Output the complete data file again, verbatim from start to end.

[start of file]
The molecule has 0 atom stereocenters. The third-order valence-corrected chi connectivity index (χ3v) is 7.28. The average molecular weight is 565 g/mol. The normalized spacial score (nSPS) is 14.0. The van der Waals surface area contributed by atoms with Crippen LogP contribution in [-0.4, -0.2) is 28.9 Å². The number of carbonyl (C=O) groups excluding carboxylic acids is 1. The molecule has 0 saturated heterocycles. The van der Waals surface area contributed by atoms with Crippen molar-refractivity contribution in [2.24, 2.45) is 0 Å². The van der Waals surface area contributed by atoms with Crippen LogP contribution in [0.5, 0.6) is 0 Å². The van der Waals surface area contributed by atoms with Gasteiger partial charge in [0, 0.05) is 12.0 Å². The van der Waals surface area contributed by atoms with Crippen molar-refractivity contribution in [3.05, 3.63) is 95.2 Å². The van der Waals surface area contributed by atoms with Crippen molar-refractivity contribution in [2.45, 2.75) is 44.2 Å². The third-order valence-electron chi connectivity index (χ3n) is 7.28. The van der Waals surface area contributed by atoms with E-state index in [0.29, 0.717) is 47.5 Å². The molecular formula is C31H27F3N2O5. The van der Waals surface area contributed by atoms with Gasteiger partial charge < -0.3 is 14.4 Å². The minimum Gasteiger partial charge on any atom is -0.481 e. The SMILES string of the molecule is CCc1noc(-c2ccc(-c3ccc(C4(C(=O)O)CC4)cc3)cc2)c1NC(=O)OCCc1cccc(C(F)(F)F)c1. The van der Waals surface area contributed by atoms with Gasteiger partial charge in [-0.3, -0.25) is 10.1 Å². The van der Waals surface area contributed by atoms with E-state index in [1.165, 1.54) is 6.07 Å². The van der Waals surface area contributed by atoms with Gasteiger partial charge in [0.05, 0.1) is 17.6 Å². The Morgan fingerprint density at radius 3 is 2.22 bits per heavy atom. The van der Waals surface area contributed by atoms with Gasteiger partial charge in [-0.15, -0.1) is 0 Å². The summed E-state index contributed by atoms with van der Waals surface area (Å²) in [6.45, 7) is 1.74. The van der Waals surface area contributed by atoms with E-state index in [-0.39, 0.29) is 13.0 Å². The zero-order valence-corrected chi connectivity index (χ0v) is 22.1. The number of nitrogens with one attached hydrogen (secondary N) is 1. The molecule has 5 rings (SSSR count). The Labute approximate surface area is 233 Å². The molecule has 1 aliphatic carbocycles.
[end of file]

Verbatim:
The molecule has 0 atom stereocenters. The third-order valence-corrected chi connectivity index (χ3v) is 7.28. The average molecular weight is 565 g/mol. The normalized spacial score (nSPS) is 14.0. The van der Waals surface area contributed by atoms with Crippen LogP contribution in [-0.4, -0.2) is 28.9 Å². The number of carbonyl (C=O) groups excluding carboxylic acids is 1. The molecule has 0 saturated heterocycles. The van der Waals surface area contributed by atoms with Crippen molar-refractivity contribution in [2.24, 2.45) is 0 Å². The van der Waals surface area contributed by atoms with Crippen LogP contribution in [0.5, 0.6) is 0 Å². The van der Waals surface area contributed by atoms with Gasteiger partial charge in [0, 0.05) is 12.0 Å². The van der Waals surface area contributed by atoms with Crippen molar-refractivity contribution in [3.05, 3.63) is 95.2 Å². The van der Waals surface area contributed by atoms with Crippen molar-refractivity contribution in [2.45, 2.75) is 44.2 Å². The third-order valence-electron chi connectivity index (χ3n) is 7.28. The van der Waals surface area contributed by atoms with E-state index in [0.29, 0.717) is 47.5 Å². The molecular formula is C31H27F3N2O5. The van der Waals surface area contributed by atoms with Gasteiger partial charge < -0.3 is 14.4 Å². The minimum Gasteiger partial charge on any atom is -0.481 e. The SMILES string of the molecule is CCc1noc(-c2ccc(-c3ccc(C4(C(=O)O)CC4)cc3)cc2)c1NC(=O)OCCc1cccc(C(F)(F)F)c1. The van der Waals surface area contributed by atoms with Gasteiger partial charge in [-0.3, -0.25) is 10.1 Å². The van der Waals surface area contributed by atoms with E-state index in [1.165, 1.54) is 6.07 Å². The van der Waals surface area contributed by atoms with Gasteiger partial charge in [0.05, 0.1) is 17.6 Å². The Morgan fingerprint density at radius 3 is 2.22 bits per heavy atom. The van der Waals surface area contributed by atoms with Gasteiger partial charge in [-0.15, -0.1) is 0 Å². The summed E-state index contributed by atoms with van der Waals surface area (Å²) in [6.45, 7) is 1.74. The van der Waals surface area contributed by atoms with E-state index in [-0.39, 0.29) is 13.0 Å². The zero-order valence-corrected chi connectivity index (χ0v) is 22.1. The number of nitrogens with one attached hydrogen (secondary N) is 1. The molecule has 5 rings (SSSR count). The Labute approximate surface area is 233 Å². The molecule has 1 aliphatic carbocycles.